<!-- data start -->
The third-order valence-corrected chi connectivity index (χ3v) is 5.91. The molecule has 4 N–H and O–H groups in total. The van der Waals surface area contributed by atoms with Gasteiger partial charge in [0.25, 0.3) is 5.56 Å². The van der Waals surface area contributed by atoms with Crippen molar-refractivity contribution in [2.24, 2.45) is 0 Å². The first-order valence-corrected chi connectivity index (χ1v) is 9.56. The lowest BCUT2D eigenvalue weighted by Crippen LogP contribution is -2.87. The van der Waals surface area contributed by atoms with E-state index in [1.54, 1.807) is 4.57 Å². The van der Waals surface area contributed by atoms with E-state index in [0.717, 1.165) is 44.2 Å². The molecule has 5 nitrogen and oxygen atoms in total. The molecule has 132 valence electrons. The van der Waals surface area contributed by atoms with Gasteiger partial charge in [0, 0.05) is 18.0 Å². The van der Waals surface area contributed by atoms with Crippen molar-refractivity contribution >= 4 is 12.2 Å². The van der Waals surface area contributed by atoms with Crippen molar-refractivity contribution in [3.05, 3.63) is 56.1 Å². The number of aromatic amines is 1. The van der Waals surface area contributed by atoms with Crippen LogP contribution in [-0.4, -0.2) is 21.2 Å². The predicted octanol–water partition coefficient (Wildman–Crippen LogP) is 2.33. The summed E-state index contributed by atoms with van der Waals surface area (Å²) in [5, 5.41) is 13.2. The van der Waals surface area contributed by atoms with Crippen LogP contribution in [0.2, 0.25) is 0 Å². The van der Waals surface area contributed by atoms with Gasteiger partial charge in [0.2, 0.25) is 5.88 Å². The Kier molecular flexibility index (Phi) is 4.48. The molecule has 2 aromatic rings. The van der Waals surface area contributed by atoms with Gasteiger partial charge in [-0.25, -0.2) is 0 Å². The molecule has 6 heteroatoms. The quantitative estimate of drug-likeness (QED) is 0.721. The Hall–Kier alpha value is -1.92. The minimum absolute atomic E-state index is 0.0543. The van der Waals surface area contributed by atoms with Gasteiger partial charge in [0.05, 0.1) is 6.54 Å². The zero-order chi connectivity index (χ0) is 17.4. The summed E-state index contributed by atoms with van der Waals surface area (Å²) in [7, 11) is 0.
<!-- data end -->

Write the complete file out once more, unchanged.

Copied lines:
The third-order valence-corrected chi connectivity index (χ3v) is 5.91. The molecule has 4 N–H and O–H groups in total. The van der Waals surface area contributed by atoms with Gasteiger partial charge in [0.25, 0.3) is 5.56 Å². The van der Waals surface area contributed by atoms with Crippen molar-refractivity contribution in [2.24, 2.45) is 0 Å². The first-order valence-corrected chi connectivity index (χ1v) is 9.56. The lowest BCUT2D eigenvalue weighted by Crippen LogP contribution is -2.87. The van der Waals surface area contributed by atoms with E-state index in [1.54, 1.807) is 4.57 Å². The van der Waals surface area contributed by atoms with E-state index in [0.717, 1.165) is 44.2 Å². The molecule has 5 nitrogen and oxygen atoms in total. The molecule has 132 valence electrons. The van der Waals surface area contributed by atoms with Gasteiger partial charge in [0, 0.05) is 18.0 Å². The van der Waals surface area contributed by atoms with Crippen molar-refractivity contribution >= 4 is 12.2 Å². The van der Waals surface area contributed by atoms with Crippen molar-refractivity contribution in [3.05, 3.63) is 56.1 Å². The number of aromatic amines is 1. The van der Waals surface area contributed by atoms with Crippen LogP contribution in [-0.4, -0.2) is 21.2 Å². The predicted octanol–water partition coefficient (Wildman–Crippen LogP) is 2.33. The summed E-state index contributed by atoms with van der Waals surface area (Å²) in [5, 5.41) is 13.2. The van der Waals surface area contributed by atoms with Crippen LogP contribution in [0.2, 0.25) is 0 Å². The van der Waals surface area contributed by atoms with Gasteiger partial charge in [0.2, 0.25) is 5.88 Å². The Kier molecular flexibility index (Phi) is 4.48. The molecule has 2 aromatic rings. The van der Waals surface area contributed by atoms with Gasteiger partial charge in [-0.25, -0.2) is 0 Å². The molecule has 6 heteroatoms. The quantitative estimate of drug-likeness (QED) is 0.721. The Hall–Kier alpha value is -1.92. The minimum absolute atomic E-state index is 0.0543. The van der Waals surface area contributed by atoms with Gasteiger partial charge in [0.05, 0.1) is 6.54 Å². The zero-order chi connectivity index (χ0) is 17.4. The summed E-state index contributed by atoms with van der Waals surface area (Å²) in [7, 11) is 0.